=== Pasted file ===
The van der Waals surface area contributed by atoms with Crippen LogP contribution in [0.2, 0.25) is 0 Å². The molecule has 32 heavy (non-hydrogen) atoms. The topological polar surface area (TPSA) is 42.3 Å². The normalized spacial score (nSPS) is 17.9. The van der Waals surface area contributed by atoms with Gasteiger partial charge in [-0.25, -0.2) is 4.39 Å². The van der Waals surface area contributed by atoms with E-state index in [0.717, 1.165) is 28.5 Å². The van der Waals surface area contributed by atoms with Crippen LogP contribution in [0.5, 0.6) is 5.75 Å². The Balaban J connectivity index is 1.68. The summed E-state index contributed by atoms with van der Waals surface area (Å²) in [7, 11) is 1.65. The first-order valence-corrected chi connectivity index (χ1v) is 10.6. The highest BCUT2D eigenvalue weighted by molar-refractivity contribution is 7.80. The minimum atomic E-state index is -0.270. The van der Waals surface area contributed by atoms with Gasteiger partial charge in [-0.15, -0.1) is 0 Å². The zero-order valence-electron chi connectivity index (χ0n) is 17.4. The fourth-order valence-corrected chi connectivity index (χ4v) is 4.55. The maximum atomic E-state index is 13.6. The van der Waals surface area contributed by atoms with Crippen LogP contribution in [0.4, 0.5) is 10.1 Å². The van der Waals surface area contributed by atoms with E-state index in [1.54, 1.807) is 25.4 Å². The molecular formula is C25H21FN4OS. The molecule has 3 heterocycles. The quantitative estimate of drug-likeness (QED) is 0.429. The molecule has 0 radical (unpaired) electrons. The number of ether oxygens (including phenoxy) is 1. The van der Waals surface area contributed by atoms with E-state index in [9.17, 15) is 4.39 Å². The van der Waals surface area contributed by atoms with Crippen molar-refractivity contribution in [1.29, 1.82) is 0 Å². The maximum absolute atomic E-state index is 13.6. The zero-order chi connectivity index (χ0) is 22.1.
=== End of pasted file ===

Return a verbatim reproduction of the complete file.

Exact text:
The van der Waals surface area contributed by atoms with Crippen LogP contribution in [0.2, 0.25) is 0 Å². The molecule has 32 heavy (non-hydrogen) atoms. The topological polar surface area (TPSA) is 42.3 Å². The normalized spacial score (nSPS) is 17.9. The van der Waals surface area contributed by atoms with Gasteiger partial charge in [-0.25, -0.2) is 4.39 Å². The van der Waals surface area contributed by atoms with E-state index in [0.717, 1.165) is 28.5 Å². The van der Waals surface area contributed by atoms with Crippen LogP contribution in [0.5, 0.6) is 5.75 Å². The Balaban J connectivity index is 1.68. The summed E-state index contributed by atoms with van der Waals surface area (Å²) in [7, 11) is 1.65. The first-order valence-corrected chi connectivity index (χ1v) is 10.6. The highest BCUT2D eigenvalue weighted by molar-refractivity contribution is 7.80. The minimum atomic E-state index is -0.270. The van der Waals surface area contributed by atoms with Gasteiger partial charge in [-0.15, -0.1) is 0 Å². The zero-order valence-electron chi connectivity index (χ0n) is 17.4. The fourth-order valence-corrected chi connectivity index (χ4v) is 4.55. The maximum atomic E-state index is 13.6. The van der Waals surface area contributed by atoms with Crippen LogP contribution in [0.4, 0.5) is 10.1 Å². The van der Waals surface area contributed by atoms with E-state index in [1.54, 1.807) is 25.4 Å². The molecular formula is C25H21FN4OS. The molecule has 3 heterocycles. The quantitative estimate of drug-likeness (QED) is 0.429. The molecule has 0 radical (unpaired) electrons. The number of ether oxygens (including phenoxy) is 1. The van der Waals surface area contributed by atoms with E-state index in [9.17, 15) is 4.39 Å². The van der Waals surface area contributed by atoms with Crippen molar-refractivity contribution in [1.29, 1.82) is 0 Å². The maximum absolute atomic E-state index is 13.6. The zero-order chi connectivity index (χ0) is 22.1.